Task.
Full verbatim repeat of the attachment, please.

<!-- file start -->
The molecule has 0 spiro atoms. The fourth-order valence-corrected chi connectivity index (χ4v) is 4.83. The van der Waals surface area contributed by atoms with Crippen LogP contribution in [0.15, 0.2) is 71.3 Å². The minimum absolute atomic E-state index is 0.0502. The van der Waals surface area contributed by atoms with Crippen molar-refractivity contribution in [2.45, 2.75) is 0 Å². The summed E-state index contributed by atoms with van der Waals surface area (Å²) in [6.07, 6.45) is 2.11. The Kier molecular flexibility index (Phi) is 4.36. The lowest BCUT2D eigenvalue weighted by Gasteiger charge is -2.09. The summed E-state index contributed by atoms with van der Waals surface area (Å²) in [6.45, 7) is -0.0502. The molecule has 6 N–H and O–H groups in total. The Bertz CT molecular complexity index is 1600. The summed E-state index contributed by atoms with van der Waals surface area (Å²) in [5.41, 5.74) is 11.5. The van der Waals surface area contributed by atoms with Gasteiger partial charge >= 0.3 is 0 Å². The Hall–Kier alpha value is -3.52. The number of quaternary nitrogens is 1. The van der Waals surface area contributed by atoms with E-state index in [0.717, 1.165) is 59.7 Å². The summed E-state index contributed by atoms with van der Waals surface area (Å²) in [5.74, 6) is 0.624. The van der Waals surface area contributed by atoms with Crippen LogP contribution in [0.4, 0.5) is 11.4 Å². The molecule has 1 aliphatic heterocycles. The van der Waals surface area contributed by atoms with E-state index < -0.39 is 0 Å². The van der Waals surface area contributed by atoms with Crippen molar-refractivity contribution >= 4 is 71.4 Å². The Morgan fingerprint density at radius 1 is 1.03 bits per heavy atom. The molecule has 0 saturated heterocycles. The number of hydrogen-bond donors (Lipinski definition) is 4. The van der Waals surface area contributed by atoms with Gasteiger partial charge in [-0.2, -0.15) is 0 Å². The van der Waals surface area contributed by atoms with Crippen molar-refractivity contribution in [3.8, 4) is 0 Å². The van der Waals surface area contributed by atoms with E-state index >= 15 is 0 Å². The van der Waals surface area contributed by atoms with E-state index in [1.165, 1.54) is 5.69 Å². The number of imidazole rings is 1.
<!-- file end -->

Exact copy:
The molecule has 0 spiro atoms. The fourth-order valence-corrected chi connectivity index (χ4v) is 4.83. The van der Waals surface area contributed by atoms with Crippen LogP contribution in [0.15, 0.2) is 71.3 Å². The minimum absolute atomic E-state index is 0.0502. The van der Waals surface area contributed by atoms with Crippen molar-refractivity contribution in [2.45, 2.75) is 0 Å². The summed E-state index contributed by atoms with van der Waals surface area (Å²) in [6.07, 6.45) is 2.11. The Kier molecular flexibility index (Phi) is 4.36. The lowest BCUT2D eigenvalue weighted by Gasteiger charge is -2.09. The summed E-state index contributed by atoms with van der Waals surface area (Å²) in [6.45, 7) is -0.0502. The molecule has 6 N–H and O–H groups in total. The Bertz CT molecular complexity index is 1600. The summed E-state index contributed by atoms with van der Waals surface area (Å²) in [5.41, 5.74) is 11.5. The van der Waals surface area contributed by atoms with Gasteiger partial charge >= 0.3 is 0 Å². The Hall–Kier alpha value is -3.52. The number of quaternary nitrogens is 1. The van der Waals surface area contributed by atoms with E-state index in [0.717, 1.165) is 59.7 Å². The summed E-state index contributed by atoms with van der Waals surface area (Å²) in [5.74, 6) is 0.624. The van der Waals surface area contributed by atoms with Crippen LogP contribution in [0.4, 0.5) is 11.4 Å². The molecule has 1 aliphatic heterocycles. The van der Waals surface area contributed by atoms with E-state index < -0.39 is 0 Å². The van der Waals surface area contributed by atoms with Crippen molar-refractivity contribution >= 4 is 71.4 Å². The Morgan fingerprint density at radius 1 is 1.03 bits per heavy atom. The molecule has 0 saturated heterocycles. The number of hydrogen-bond donors (Lipinski definition) is 4. The van der Waals surface area contributed by atoms with Gasteiger partial charge in [-0.2, -0.15) is 0 Å². The van der Waals surface area contributed by atoms with Crippen molar-refractivity contribution in [3.8, 4) is 0 Å². The van der Waals surface area contributed by atoms with E-state index >= 15 is 0 Å². The van der Waals surface area contributed by atoms with E-state index in [1.165, 1.54) is 5.69 Å². The number of imidazole rings is 1.